By the end of 2013, Mexico had opened its state-run petroleum sector after over seven decades of being monopolized by Pemex. Now, the country is taking full advantage of this change in the constitution and preparing itself to become the next frontier to many of the world’s top oil companies.
Lourdes Melgar, deputy minister for hydrocarbons, said, “We are seeing in the first bid round, two areas in deep waters, some areas of shale gas, some areas of the non-conventional Chicontepec (basin), and some areas in shallow waters.” The industry is expecting private investors to be tendered some parts of the highly profitable Perdido Fold Belt and a few offshore heavy oilfields along with technically challenging areas.
In addition, the energy minister is going through the 68-page Round Zero wishlist detailing the fields Pemex wants to hold onto to tender some of those fields by June 2015. The government has until September 17 to determine which fields Pemex will lose, but the decision is expected much earlier to avoid hurdling the state-oil monopoly’s operations. Besides, Pemex is planning to discuss joint-ventures and partnerships for the fields it keeps, so it needs a decision to start its own plans.
While the first step Mexico is expected to open its deep water oilfields to tender starting 2015, Pemex believes that the first international round of bids could start by the end of this December. The bidding will cover 25,000 sq km, enabling international oil majors to get their share of Mexico’s 86.6 billion barrels of oil and gas. This is widely expected as Perdido, Mexico’s deepwater discovery, will be available for bidding despite Pemex controlling a large part of it. However, Melgar expects the Mexican state oil company to require partners since deep water isn’t its specialty.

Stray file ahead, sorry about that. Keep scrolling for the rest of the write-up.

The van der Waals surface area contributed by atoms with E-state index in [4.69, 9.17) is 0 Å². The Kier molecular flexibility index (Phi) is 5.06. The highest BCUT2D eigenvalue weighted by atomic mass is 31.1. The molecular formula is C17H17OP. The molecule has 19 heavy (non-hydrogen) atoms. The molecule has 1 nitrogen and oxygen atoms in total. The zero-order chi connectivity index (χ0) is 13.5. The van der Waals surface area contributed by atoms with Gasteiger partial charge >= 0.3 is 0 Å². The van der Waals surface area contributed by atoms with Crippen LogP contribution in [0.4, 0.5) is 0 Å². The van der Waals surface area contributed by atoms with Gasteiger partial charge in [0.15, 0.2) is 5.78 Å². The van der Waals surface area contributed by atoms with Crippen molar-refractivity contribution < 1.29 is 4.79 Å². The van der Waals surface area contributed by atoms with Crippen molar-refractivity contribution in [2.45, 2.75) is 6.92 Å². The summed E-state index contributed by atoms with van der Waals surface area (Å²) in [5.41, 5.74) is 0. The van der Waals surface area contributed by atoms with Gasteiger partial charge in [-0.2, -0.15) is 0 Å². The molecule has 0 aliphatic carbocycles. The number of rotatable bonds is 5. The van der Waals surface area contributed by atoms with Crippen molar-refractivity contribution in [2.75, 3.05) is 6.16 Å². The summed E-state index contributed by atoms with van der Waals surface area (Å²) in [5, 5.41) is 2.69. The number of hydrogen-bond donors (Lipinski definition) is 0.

Melgar also anticipates Chevron and Exxon to express interest in its extra heavy oilfields since both have the experience to do so after developing the Kearl project in Canada. However, it’s Chicontepec that’s causing the most concern. The onshore field has been a disappointment despite constant drilling operations. Regardless, Melgar is optimistic. “We have had a lot of interest in Chicontepec and not just from international companies, but also from firms that are perhaps working as contractors,” she said.
To complement these changes, Mexico is planning a flexible tax framework for the private oil and gas companies coming to the country. The government, along with the conservative opposition, is negotiating this necessary document to give the country a competitive edge in the North American energy sector, define how much the investors will receive, and specify the government’s share of its oil and gas resources.
The tax model is expected to include a sliding-scale royalties system that would differ depending on the type of field, the cost of oil and gas there, as well as the production. In addition, a royalty discount may be offered for shale gas producers to make it more tempting despite its narrow profit margins. However, both the government and the National Action Party are yet to finalize the details.
Mexico will hold at least ten bidding rounds and will be holding them annually unless the authorities plan more frequent shale tenders.
Yet, the complete package of bills to the energy sector is expected to be presented this week.